2. 2. HARVARD BUSINESS SCHOOL | WORKING KNOWLEDGE | HBSWK.HBS.EDUbottle of his perfume on the floor of a 30s, shows that a large company has the power scents. A hundred years later, the application ofprominent Parisian department store, in a to challenge stereotypes should it wish to do so. new technologies to extract essences fromsuccessful gambit to get customers to smell it. flowers and plants, and to create syntheticHe created two entirely new classes of perfume, Q: What was the impact of television fragrances, had transformed perfume.soft sweet floral and chypre, and was the first both in helping define beauty and in Historically, perfumes were reminiscent of oneperfumer to sell his wares in elegantly designed developing the industry? individual "note"—to employ the musicalglass bottles, rather than in the pharmaceutical A: During the late 1940s, television spread metaphor used in the industry—which tried tobottles used previously. An ambitious believer rapidly across the United States, and soon replicate nature. The new perfumes had a vastlyin globalization, he even sent his energetic afterwards elsewhere. Television offered increased range of scents; were far moremother-in-law to open up the American market remarkable new opportunities to take brands abstract, with three notes; and offered scents notin 1905. The American business proved so into peoples living rooms, and it drove found in nature. Meanwhile, a marketingsuccessful that its U.S. sales reached the advertising budgets sharply upwards. revolution had turned perfume into a brandedequivalent in todays terms of half a billion Charles Revson was a master of using the product, sold at different price points indollars by the end of the 1920s, before the Great new medium to grow brands. Revlons fortunes different distribution channels, and increasinglyDepression eviscerated what had become the were made through its sponsorship of The gendered. While historically men and womenworlds biggest beauty company. $64,000 Question game show that began had used the same scents, they now began to Coty was a larger than life character, but he broadcasting on CBS in 1955. Later it emerged like to smell differently, with scents nowwas hardly alone in this industry in that respect. that the show was rigged, a scandal that even reminding genders of their roles in the world.The cast of influential and colorful characters led to congressional hearings, but this had no As for decorative cosmetics, the story ofincludes Madam C.J. Walker, the daughter of discernible impact on either Revson or his lipstick is really interesting. While the use offormer slaves in Louisiana who developed a company. lipstick, like many cosmetics products, reachessystem for straightening African-American hair, Television also proved a medium that new back far into human history, in the early 20thwhich was so successful that she ranks as entrants could use to challenge incumbents. century it was still a product associated withamong the first American self-made female During the late 1950s, Leonard Lavin used actresses and women of dubious morality.millionaires. And then there was the television advertising to grow the tiny Thereafter the use and acceptability of lipstickever-feuding Helena Rubinstein and Elizabeth Alberto-Culver hair care business into a expanded. There was technologicalArden, who transformed beauty salons from significant national player. innovation—the first metal lipstick containerplaces considered the moral equivalent of More recently, home shopping channels was invented in Connecticut in 1915, and thebrothels to palaces of opulence and style. And such as HSN and QVC have become important first screw-up lipstick appeared six years our own time, Luiz Seabra stands out as the places to launch new brands. However, the By the time the United States entered Worldfounder of Brazils biggest beauty company, impact of television was not limited to War II in 1941, the government declared theNatura, which is dedicated to environmental marketing. Color television drove innovation in production of lipstick to be a wartime necessity,sustainability with a broad social vision. makeup, which was subsequently diffused from such was its impact on morale. actors to the wider public. And as the United Q: How much does the industry influence States became a major source of television Q: What does this book tell us about theour notions of beauty, and how much do programming worldwide, it proved a major impact of globalization today and goingaccepted or popular notions of beauty force for diffusing American ideals of lifestyle, forward?influence product development? fashion, and beauty worldwide. A: As I have suggested, the emergence of A: The human desire to attract reflects basic the modern industry was associated with anbiological motivations. Every human society Q: What do you think were the most unprecedented homogenization of beauty idealsfrom at least the ancient Egyptians onwards has significant products that marked its throughout the world. During much of the 20thused beauty products and artifacts to enhance evolution? century, homogenization was further reinforcedattractiveness. However, beauty ideals have A: I would begin with soap. The technology by the impact of Hollywood, the advent ofalways varied enormously over time and to make soap was known for several thousand international beauty pageants, and so on.between societies. years, but the product was rarely used for Beauty was associated with Caucasian features, The book shows that as the modern industry personal washing, especially by Europeans who as interpreted by the twin capitals of beauty,emerged in the 19th century, it facilitated a largely avoided washing with water after the Paris and New York. Although the momentumworldwide homogenization of beauty ideals. Black Death in the Middle Ages, believing it to for homogenization was strong, it was strikingBeauty became associated with Western be dangerous. Then, as public health concerns that markets stayed differentiated by inheritedcountries, and white people, and with women. rose during the 19th century and water began to cultural and social preferences.These assumptions reflected wider societal be piped into peoples houses, a number of And globalization today is working in a fartrends. Western societies as a whole underwent brilliant entrepreneurs built a demand for soap more complex fashion. The geographical spreadgrowing gender differences in clothing and as a branded product by linking its use to of megabrands and globalization of celebritywork. And this was the age of Western godliness, securing celebrity endorsement, and culture certainly suggests furtherimperialism. The industrys contribution was to later suggesting that the use of some brands homogenization. During the early 1980s,turn these underlying trends into brands, create would bring romantic success. Using soap for Chinas consumption of beauty products wasaspirations that drove their growing use, and washing became associated with Western close to zero. It is now the worldsthen employ modern marketing methods to civilization, and even as an essential entry ticket fourth-largest beauty market-and the top brandsglobalize them. for immigrants seeking to become true in cosmetics and skin care are the same as in the I see beauty companies as interpreters of Americans. United States.prevailing assumptions and as reinforcers of The transformation of perfume also marks However, there was also a new sensitivity tothem. The debate is how much autonomy an important stage in the evolution of the difference and diversity, representing a newbeauty companies have to shape ideals. modern beauty industry. In the early 19th pride and interest in ethnic and local beautyUnilevers current Dove marketing campaign, century, perfume was made in small batches, ideals. The tremendous growth of skinwhich uses senior women as models to make rarely applied to the skin, and drunk for health lighteners in India and East Asia is one sign ofthe point that one can be beautiful beyond ones reasons. There was a narrow range of available this trend. While global companies areCOPYRIGHT 2010 PRESIDENT AND FELLOWS OF HARVARD COLLEGE 2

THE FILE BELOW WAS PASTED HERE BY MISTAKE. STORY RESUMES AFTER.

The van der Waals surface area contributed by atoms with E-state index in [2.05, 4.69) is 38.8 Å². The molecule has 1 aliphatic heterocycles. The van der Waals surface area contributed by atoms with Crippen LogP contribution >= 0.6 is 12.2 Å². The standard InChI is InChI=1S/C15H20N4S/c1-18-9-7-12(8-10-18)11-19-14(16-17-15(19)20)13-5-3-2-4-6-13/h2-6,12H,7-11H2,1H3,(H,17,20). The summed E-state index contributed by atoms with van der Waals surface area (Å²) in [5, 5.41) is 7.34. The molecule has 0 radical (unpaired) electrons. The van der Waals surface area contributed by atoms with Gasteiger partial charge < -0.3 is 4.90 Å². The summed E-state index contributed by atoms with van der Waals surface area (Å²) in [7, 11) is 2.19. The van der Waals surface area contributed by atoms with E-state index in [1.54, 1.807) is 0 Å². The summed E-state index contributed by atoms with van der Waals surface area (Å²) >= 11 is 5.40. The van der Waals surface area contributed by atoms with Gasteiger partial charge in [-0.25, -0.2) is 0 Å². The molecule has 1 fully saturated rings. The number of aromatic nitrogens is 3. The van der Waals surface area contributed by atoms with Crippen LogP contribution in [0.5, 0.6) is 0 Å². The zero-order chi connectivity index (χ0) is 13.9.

3. 3. HARVARD BUSINESS SCHOOL | WORKING KNOWLEDGE | HBSWK.HBS.EDUconcerned that the core claims—and usually the manufactured for everyday use.20 As usual,core technologies of brands—have to be the Q: What are you working on now? early adopters were young. In 1925 the conceptsame worldwide, there is now also a concern A: I am writing a book on the origins and of a "generation gap" was invented to describethat the forms in which such claims were growth of green entrepreneurship worldwide the difference between mothers and daughtersdelivered, whether in jars or creams, should be over the last six decades. This idea originated regarding the use of lipstick in America.21 Byrelevant to local consumers in each market. out of my research on the beauty industry, in the end of the 1920s, three thousand differentMoreover, as global firms experiment with which I explored the growth of interest in face powders and several hundred rouges alonetaking new beauty ideals around the world, they "natural" products. This is now one of the were being sold on the American market.22are becoming agents of diffusion for different hottest segments of the global industry, with Hollywood was also playing a pivotal ideals. LOréal, for example, primarily estimated sales of $7 billion. During World War I the American industry wassold French brands before the 1990s. During In recent years, natural products companies able to pull ahead of the French firms whichthat decade it purchased American brands such like The Body Shop and Bare Escentuals, the initially dominated the cinema industry. By theas Maybelline, Redken, and Kiehls and San Francisco company that has built the 1920s the industry, now concentrated inglobalized them. And over the last decade it has minerals-based cosmetic market, have been Southern California, was able to benefit fromacquired Shu Uemura in Japan, Yue-Sai in snapped up by global players paying large the size of its home market and its control ofChina, and Britains Body Shop. Global firms premiums. However, what really interested me distribution markets to dominate both theare, in this sense, now orchestrating diversity, is the time it took to make this market take off. American and international markets.23 Movienot homogeneity. As early as the 1950s, entrepreneurs like theaters reached almost every American town, Jacques Courtin-Clarins and Yves Rocher diffusing new lifestyles and creating a new Q: Both men and women played huge began to experiment making cosmetics from celebrity culture around movie stars thatentrepreneurial roles in the development of plants rather than chemicals, decades ahead of exercised a powerful influence on how beauty,the industry. Was one gender better than the perceived demand. They, and their counterparts especially female beauty, was defined.24other, generally, in creating success? in other industries such as food and cleaning Max Factor forged the direct link between A: It is tempting to speculate that since so materials who talked about the dangers of cosmetics and Hollywood. His work for actorsmany of the products in the industry have been chemical ingredients and the need for resulted in the principle of "Color Harmony,"and continue to be aimed at women, being a environmental sustainability, were often which established for the first time that certainfemale entrepreneur would make one better at dismissed as crazy, or at best irrelevant. Today, combinations of a womans complexion, hair,interpreting womens desires than a male many of their ideas are mainstream. and eye coloring were most effectivelyentrepreneur. The industry has indeed seen a This transition is the core of the book I am complemented by specific make-up shades. Asveritable roll call of influential female now researching. It will look at entrepreneurs he grew in fame alongside the movies, he alsoentrepreneurs. Over the last five decades alone, and firms across a broad span of industries, and played a significant role in legitimatizing theone can think of Estée Lauder and Mary Kay in globally, that saw greenness as both a profitable use of cosmetics. In particular, he beganthe United States; Simone Tata, who virtually and a socially necessary business opportunity, referring to his cosmetics as make-up, a wordfounded the modern Indian beauty industry; and and that have led, rather than followed, long used by actors but not widely used moreBritains Anita Roddick, the founder of The regulators and public opinion in pursuit of their generally because of the disreputable image ofBody Shop. Among influential female business goals. actors.25 Now, for perhaps the first time inleaders today are Avons Andrea Jung and Western culture, actors could be thought notLeslie Blodgett of Bare Escentuals. Yet for every successful female business Excerpt from Beauty just beautiful on the outside but beautiful and respectable on the inside, too. That was a bigleader, one can find male equivalents, including Imagined: A History of the change for people until recently regarded asthe misogynist Charles Revson who built Global Beauty Business barely above prostitutes.Revlon as an industry leader between the 1950s By Geoffrey Jones Max Factors store in Los Angeles alsoand 1970s; the British-born Lindsay began to make wider sales. In 1916 heOwen-Jones, who turned the French hair care Beauty amid introduced Eye Shadow and Eyebrow Pencil forcompany LOréal into todays global beauty War and public sale, the first time such products hadpowerhouse over the last two decades; and Shu Depression: The been available beyond the theatrical make-upUemura, the Japanese makeup artist who American color line. Advertisements prominently featuredcreated an exquisite, and now global, brand. cosmetics market screen stars, whose studios required them to A further complication in reaching a also expanded endorse Max Factor products.26 A distributiondefinitive answer to whether there are gender during these years. company was contracted to penetrate theadvantages in this industry is that women are Still barely drugstore market, and in 1927 nationwidemore likely to enter the beauty business than acceptable in 1914, distribution of Max Factor cosmetics began.others, as the obstacles to entry for female product innovations The date coincided with the premiere of the firstentrepreneurs have been and continue to be made their use both talking movie The Jazz Singer, at which Maxhigher for women than men in other industries, more accessible and Factor and his family were in attendance. 27like construction, for example. So there is a lot desirable. The firstof female entrepreneurial talent pooling up in metal lipstick container was invented bybeauty, while male entrepreneurial talent is Maurice Levy in Connecticut in 1915. The firstspread more evenly across industries. screw-up lipstick appeared six years later.19 In Footnotes The books position on this question is that 1916 Northam Warren created the first 19. Jessica Pallingston, Lipstick: Agender is not a main determinant of success in commercial liquid nail polish when he launched Celebration of the Worlds Favorite Cosmeticthis industry, but that status as an "outsider" of the Cutex brand of manicure preparations. A (New York: St. Martins Press), p. 70.some kind was important. This helps to explain new form of mascara was invented by an 20.,why so many successful figures in the past were Illinois chemist T. L. Williams, whose accessed April 15, 2007.immigrants, or Jews, or—indeed—female. Maybelline Cake Mascara, launched in 1917, 21. Pallingston, Lipstick, p. 164. became the first modern eye cosmetic to be 22. Kathy Peiss, Hope in a Jar (New York:COPYRIGHT 2010 PRESIDENT AND FELLOWS OF HARVARD COLLEGE 3
  4. 4. HARVARD BUSINESS SCHOOL | WORKING KNOWLEDGE | HBSWK.HBS.EDUHenry Holt, 1998), pp 121-2. 25. Fred E. Basten, Max Factor: The Man 23. Gerben Bakker, Entertainment who Changed the Faces of the World (NewIndustrialised: The Emergence of the York: Arcade, 2008), p. 46. About the authorInternational Film Industry, 1890-1940 26. Peiss, Hope, p. 126. Sean Silverthorne is editor-in-chief of HBS(Cambridge: Cambridge University Press, 27. Basten, Max Factor, pp. 59-61. Working Knowledge.2008). Excerpt reprinted with permission of 24. Lois Banner, American Beauty Geoffrey Jones, Beauty Imagined: A History of(Chicago: University of Chicago Press, 1983), p the Global Beauty Industry, 2010. Copyright ©16. 2010 by Geoffrey Jones. All rights reserved.COPYRIGHT 2010 PRESIDENT AND FELLOWS OF HARVARD COLLEGE 4